- Physical infrastructure: Your new ERP solution will likely require certain hardware, servers and databases that you will have to purchase and install.
- Support staff: Having an IT staff install, manage and maintain this physical infrastructure will have an associated labor cost and a potential training component.
- Upgrades: With an on-premise ERP solution, upgrades aren’t automatic or included, as they are with cloud-based systems. In order to upgrade, you will have to purchase the upgrade and have it installed.
Time and labor: Planning, training and execution
The time and effort that goes into an ERP implementation project is a significant portion of the budget, and there are many components that you can easily miss as you build expectations.
- Planning: Creating a plan for implementing an ERP system takes time and expertise. You can either pay a third party to consult with you, rely entirely on a team of internal experts, or employ a mix of both. Whichever you choose, factor in the costs of labor and/or consultation fees.
- Change management: Whether you hire a third party or use an internal team for the planning, you should still appoint a project team to handle change procedures in the company. This team is responsible for managing ERP implementation from an internal perspective. They will focus on ensuring that current company processes are compatible with the ERP system, conducting necessary trainings and identifying adjustments that must be made.
*It’s important not to underestimate the value of change managers. The process issues they can catch and fix before implementation would otherwise lead to costly post-implementation delays. Such delays are difficult to calculate and factor into your budget, and they can greatly offset your return on investment.
- Training: You will need to train your employees to work with the new system and its processes, programs and tools so that they’re ready to work it once implemented
- Extra coverage: While your change managers, trainers and trainees are planning for—and learning to use—the incoming ERP solution, you may need to bring on added staff to cover their existing roles and duties temporarily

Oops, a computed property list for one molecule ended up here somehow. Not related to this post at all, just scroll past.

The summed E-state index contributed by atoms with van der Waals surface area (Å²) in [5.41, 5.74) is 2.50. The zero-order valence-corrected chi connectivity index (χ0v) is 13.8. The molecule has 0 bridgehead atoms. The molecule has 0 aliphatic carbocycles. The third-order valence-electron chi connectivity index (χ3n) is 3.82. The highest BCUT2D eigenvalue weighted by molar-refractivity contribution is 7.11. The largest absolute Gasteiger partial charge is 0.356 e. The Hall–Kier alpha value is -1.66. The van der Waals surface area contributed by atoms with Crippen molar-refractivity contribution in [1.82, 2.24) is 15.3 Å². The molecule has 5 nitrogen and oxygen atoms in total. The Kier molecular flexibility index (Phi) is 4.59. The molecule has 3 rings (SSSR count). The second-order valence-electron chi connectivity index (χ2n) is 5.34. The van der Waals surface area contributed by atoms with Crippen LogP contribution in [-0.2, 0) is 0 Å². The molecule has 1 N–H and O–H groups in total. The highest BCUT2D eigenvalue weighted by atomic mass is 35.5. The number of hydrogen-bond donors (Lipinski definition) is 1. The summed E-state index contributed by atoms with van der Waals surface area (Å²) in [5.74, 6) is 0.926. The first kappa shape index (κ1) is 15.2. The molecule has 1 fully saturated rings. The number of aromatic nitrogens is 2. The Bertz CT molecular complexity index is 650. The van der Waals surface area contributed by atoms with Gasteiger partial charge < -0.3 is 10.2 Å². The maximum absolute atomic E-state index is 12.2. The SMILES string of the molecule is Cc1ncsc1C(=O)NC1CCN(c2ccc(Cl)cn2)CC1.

- Execution: While the above activities are part of the implementation, the actual migration to the ERP system and execution of your strategy involves further human effort and time. The system must be installed and configured, then rigorously tested and adjusted until it all capabilities are optimal
Continual expenses: Maintenance, training and fees
Your budgeting shouldn’t end the day you launch your ERP. After implementation, there will be continuing expenses. Some are dependent on the type of system you have; others apply to both.
- Licensing: If you have perpetual licensing, you will have to pay for renewal. For subscriptions, you’ll have your monthly or annual payment. Note that subscription payments can change according to your needs throughout the year as they run on a pay-by-use model.
- Maintenance: On-premise systems will require ongoing maintenance, which entails labor costs and the cost of any necessary upgrades, repairs or replacements.
- Upgrades: You will need to pay to install upgrades for your on-premise ERP.
- Training: It’s unlikely that you covered every aspect of training to perfection before implementation. Expect to continue with trainings afterwards as your employees become more familiar with the system and grow their skills using it. Also, expect to train if you add more applications down the road or if a significant software upgrade occurs.
With this ERP implementation cost breakdown, you can start to build out each expense and get a better sense of the budget you’ll need. A thorough budget that accounts for every possibility will minimize surprises and sacrifices down the road.
To see how software pricing works in action, you can browse the Microsoft Dynamics 365 pricing guide. You can also use the Azure Pricing Calculator to build an estimate with the modules and apps you’re considering.